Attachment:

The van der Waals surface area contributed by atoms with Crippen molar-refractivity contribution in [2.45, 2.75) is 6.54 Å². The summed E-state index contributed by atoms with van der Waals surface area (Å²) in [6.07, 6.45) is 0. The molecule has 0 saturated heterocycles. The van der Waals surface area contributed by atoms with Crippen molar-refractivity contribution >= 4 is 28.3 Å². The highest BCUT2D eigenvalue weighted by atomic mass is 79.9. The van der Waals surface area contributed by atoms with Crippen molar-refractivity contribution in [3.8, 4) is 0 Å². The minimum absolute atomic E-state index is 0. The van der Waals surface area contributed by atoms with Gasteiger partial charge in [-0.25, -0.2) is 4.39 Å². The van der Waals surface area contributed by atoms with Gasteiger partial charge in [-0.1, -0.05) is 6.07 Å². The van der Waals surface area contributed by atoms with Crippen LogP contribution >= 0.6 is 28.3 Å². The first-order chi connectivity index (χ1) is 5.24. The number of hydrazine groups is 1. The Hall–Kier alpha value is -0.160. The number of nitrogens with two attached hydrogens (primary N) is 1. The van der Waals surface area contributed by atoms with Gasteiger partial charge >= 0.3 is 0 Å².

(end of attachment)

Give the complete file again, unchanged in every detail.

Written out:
The van der Waals surface area contributed by atoms with Crippen molar-refractivity contribution in [2.45, 2.75) is 6.54 Å². The summed E-state index contributed by atoms with van der Waals surface area (Å²) in [6.07, 6.45) is 0. The molecule has 0 saturated heterocycles. The van der Waals surface area contributed by atoms with Crippen molar-refractivity contribution >= 4 is 28.3 Å². The highest BCUT2D eigenvalue weighted by atomic mass is 79.9. The van der Waals surface area contributed by atoms with Crippen molar-refractivity contribution in [3.8, 4) is 0 Å². The minimum absolute atomic E-state index is 0. The van der Waals surface area contributed by atoms with Gasteiger partial charge in [-0.25, -0.2) is 4.39 Å². The van der Waals surface area contributed by atoms with Gasteiger partial charge in [-0.1, -0.05) is 6.07 Å². The van der Waals surface area contributed by atoms with Crippen LogP contribution >= 0.6 is 28.3 Å². The first-order chi connectivity index (χ1) is 5.24. The number of hydrazine groups is 1. The Hall–Kier alpha value is -0.160. The number of nitrogens with two attached hydrogens (primary N) is 1. The van der Waals surface area contributed by atoms with Gasteiger partial charge >= 0.3 is 0 Å².